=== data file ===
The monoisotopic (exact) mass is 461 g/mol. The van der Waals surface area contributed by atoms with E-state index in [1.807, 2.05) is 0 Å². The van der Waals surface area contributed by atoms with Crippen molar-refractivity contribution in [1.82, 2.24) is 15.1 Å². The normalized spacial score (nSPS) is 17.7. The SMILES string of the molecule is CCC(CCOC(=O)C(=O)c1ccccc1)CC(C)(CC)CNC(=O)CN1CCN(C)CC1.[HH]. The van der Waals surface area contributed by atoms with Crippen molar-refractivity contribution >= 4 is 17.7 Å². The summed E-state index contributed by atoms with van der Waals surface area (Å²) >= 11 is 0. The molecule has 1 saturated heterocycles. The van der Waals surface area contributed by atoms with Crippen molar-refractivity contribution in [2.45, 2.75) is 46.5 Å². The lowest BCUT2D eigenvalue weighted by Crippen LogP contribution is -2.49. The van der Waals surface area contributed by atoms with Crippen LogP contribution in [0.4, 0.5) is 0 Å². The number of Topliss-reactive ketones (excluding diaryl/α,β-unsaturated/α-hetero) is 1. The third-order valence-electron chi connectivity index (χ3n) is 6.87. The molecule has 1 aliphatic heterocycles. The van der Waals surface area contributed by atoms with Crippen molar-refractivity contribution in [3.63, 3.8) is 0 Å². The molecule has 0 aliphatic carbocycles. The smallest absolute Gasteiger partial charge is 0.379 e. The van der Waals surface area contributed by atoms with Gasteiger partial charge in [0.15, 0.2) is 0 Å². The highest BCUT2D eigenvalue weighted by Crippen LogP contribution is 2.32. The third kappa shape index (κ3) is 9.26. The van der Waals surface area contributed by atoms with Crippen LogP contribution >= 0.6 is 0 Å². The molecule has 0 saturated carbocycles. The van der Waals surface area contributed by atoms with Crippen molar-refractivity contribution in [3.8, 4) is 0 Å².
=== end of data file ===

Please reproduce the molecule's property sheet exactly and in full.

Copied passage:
The monoisotopic (exact) mass is 461 g/mol. The van der Waals surface area contributed by atoms with E-state index in [1.807, 2.05) is 0 Å². The van der Waals surface area contributed by atoms with Crippen molar-refractivity contribution in [1.82, 2.24) is 15.1 Å². The normalized spacial score (nSPS) is 17.7. The SMILES string of the molecule is CCC(CCOC(=O)C(=O)c1ccccc1)CC(C)(CC)CNC(=O)CN1CCN(C)CC1.[HH]. The van der Waals surface area contributed by atoms with Crippen molar-refractivity contribution >= 4 is 17.7 Å². The summed E-state index contributed by atoms with van der Waals surface area (Å²) >= 11 is 0. The molecule has 1 saturated heterocycles. The van der Waals surface area contributed by atoms with Crippen molar-refractivity contribution in [2.45, 2.75) is 46.5 Å². The lowest BCUT2D eigenvalue weighted by Crippen LogP contribution is -2.49. The van der Waals surface area contributed by atoms with Crippen LogP contribution in [0.4, 0.5) is 0 Å². The number of Topliss-reactive ketones (excluding diaryl/α,β-unsaturated/α-hetero) is 1. The third-order valence-electron chi connectivity index (χ3n) is 6.87. The molecule has 1 aliphatic heterocycles. The van der Waals surface area contributed by atoms with Crippen molar-refractivity contribution in [3.63, 3.8) is 0 Å². The molecule has 0 aliphatic carbocycles. The smallest absolute Gasteiger partial charge is 0.379 e. The van der Waals surface area contributed by atoms with Gasteiger partial charge in [0.15, 0.2) is 0 Å². The highest BCUT2D eigenvalue weighted by Crippen LogP contribution is 2.32. The third kappa shape index (κ3) is 9.26. The van der Waals surface area contributed by atoms with Crippen LogP contribution >= 0.6 is 0 Å². The molecule has 0 saturated carbocycles. The van der Waals surface area contributed by atoms with Crippen molar-refractivity contribution in [3.8, 4) is 0 Å².